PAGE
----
Tuesday, April 24, 2012

Wednesday, April 18, 2012

Being a Little Less Gloomy

I have a little bit more to say on yesterday's gloomy robotics post.  The point I wanted to add is that this will inevitably become a huge political issue.  At the moment, the consensus that innovation is always good is not seriously questioned on either side of the political spectrum, except by a relatively small fringe (though Kevin Drum - definitely not a fringe character - did link to yesterday's post in broad agreement).  But as the processes of automation and technological unemployment continue, this will inevitably change.  Obviously, we will not create 100% unemployment amongst humans without provoking a massive political backlash along the way.

The nature of the kinds of exponentials involved is such that it will appear as though change is relatively slow until suddenly robots are popping up everywhere and job loss is threatening people who matter (or at least their kids).  So at some point - perhaps in the 2020s or 2030s - this will become a red hot political issue that everyone is talking about.  Then it will be possible to campaign for reform (reform being the preferable alternative to revolution - but one that doesn't get much traction until there is a credible fear of revolution).

So the task now is mainly one of thinking - of figuring out when the moment comes, what should we be trying to do?  What kinds of cultural changes will be needed, and what kinds of changes to legal institutions can produce a reasonably enduring human society in which people aren't like something out of WALL-E?  Clearly the main changes will have to come in the way we think about and regulate the innovation process.

Tuesday, April 17, 2012

Global Robot Population

The Median Influencer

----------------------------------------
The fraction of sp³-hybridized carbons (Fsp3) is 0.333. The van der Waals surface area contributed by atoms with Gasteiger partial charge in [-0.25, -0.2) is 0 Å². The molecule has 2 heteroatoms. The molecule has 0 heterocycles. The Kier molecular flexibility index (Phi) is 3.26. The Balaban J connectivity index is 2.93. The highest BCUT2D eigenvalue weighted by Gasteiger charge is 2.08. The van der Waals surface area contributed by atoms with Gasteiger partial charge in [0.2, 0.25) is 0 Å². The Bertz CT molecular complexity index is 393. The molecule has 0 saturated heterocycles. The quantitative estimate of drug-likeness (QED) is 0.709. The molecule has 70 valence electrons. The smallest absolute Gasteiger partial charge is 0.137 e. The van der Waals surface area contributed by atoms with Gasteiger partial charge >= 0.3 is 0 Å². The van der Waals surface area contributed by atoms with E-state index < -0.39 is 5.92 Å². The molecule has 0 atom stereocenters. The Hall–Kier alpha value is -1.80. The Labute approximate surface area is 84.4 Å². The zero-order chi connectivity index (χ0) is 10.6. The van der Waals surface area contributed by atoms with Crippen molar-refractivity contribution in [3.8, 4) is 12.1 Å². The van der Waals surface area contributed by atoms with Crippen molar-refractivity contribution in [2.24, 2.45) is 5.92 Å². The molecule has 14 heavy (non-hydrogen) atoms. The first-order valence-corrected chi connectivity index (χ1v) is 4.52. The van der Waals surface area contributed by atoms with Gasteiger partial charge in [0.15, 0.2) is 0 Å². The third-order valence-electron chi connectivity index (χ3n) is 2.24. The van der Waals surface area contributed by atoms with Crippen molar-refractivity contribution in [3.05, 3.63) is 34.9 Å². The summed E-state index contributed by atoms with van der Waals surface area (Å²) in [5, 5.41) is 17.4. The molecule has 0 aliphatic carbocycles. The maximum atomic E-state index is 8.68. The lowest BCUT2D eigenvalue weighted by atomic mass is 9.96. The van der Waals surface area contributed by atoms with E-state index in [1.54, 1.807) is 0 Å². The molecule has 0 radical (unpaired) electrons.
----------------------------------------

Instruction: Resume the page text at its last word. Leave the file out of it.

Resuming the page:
This blog post is being largely outsourced from this Interfluidity post Depression is a Choice by the often brilliantly insightful Steve Randy Waldman:
Usually, economists are admirably catholic about the preferences of the objects they study. They infer desire by observing behavior, listening to what people do more than to what they say. But with respect to national polities, macroeconomists presume the existence of an overwhelming preference for GDP growth and full employment that simply does not exist. They act as though any other set of preferences would be unreasonable, unthinkable.

But the preferences of developed, aging polities — first Japan, now the United States and Europe — are obvious to a dispassionate observer. Their overwhelming priority is to protect the purchasing power of incumbent creditors. That’s it. That’s everything. All other considerations are secondary. These preferences are reflected in what the polities do, how they behave. They swoop in with incredible speed and force to bail out the financial sectors in which creditors are invested, trampling over prior norms and laws as necessary. The same preferences are reflected in what the polities omit to do. They do not pursue monetary policy with sufficient force to ensure expenditure growth even at risk of inflation. They do not purse fiscal policy with sufficient force to ensure employment even at risk of inflation. They remain forever vigilant that neither monetary ease nor fiscal profligacy engender inflation. The tepid policy experiments that are occasionally embarked upon they sabotage at the very first hint of inflation. The purchasing power of holders of nominal debt must not be put at risk. That is the overriding preference, in context of which observed behavior is rational.

Thursday, April 12, 2012

European Industrial Production


Up half a percent in February - that's the second half decent month in a row.  Hmmm...

Wednesday, April 4, 2012

Tuesday, April 3, 2012